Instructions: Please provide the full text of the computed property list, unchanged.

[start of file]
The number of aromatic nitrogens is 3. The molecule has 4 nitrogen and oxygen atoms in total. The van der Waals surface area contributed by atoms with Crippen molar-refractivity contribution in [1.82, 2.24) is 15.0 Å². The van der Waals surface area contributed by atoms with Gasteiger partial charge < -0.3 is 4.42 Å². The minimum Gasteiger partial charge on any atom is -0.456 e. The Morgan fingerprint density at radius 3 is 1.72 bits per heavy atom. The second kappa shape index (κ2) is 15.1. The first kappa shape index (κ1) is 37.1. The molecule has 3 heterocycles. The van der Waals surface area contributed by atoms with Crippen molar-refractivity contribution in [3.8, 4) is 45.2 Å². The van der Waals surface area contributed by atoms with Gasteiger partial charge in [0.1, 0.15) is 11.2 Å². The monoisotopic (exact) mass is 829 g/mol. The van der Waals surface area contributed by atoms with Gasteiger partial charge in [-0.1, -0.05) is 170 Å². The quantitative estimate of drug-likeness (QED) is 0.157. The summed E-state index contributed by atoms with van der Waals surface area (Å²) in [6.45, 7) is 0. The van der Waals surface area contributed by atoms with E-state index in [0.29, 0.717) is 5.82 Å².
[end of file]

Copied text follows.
The number of aromatic nitrogens is 3. The molecule has 4 nitrogen and oxygen atoms in total. The van der Waals surface area contributed by atoms with Crippen molar-refractivity contribution in [1.82, 2.24) is 15.0 Å². The van der Waals surface area contributed by atoms with Gasteiger partial charge < -0.3 is 4.42 Å². The minimum Gasteiger partial charge on any atom is -0.456 e. The Morgan fingerprint density at radius 3 is 1.72 bits per heavy atom. The second kappa shape index (κ2) is 15.1. The first kappa shape index (κ1) is 37.1. The molecule has 3 heterocycles. The van der Waals surface area contributed by atoms with Crippen molar-refractivity contribution in [3.8, 4) is 45.2 Å². The van der Waals surface area contributed by atoms with Gasteiger partial charge in [0.1, 0.15) is 11.2 Å². The monoisotopic (exact) mass is 829 g/mol. The van der Waals surface area contributed by atoms with Gasteiger partial charge in [-0.1, -0.05) is 170 Å². The quantitative estimate of drug-likeness (QED) is 0.157. The summed E-state index contributed by atoms with van der Waals surface area (Å²) in [6.45, 7) is 0. The van der Waals surface area contributed by atoms with E-state index in [0.29, 0.717) is 5.82 Å².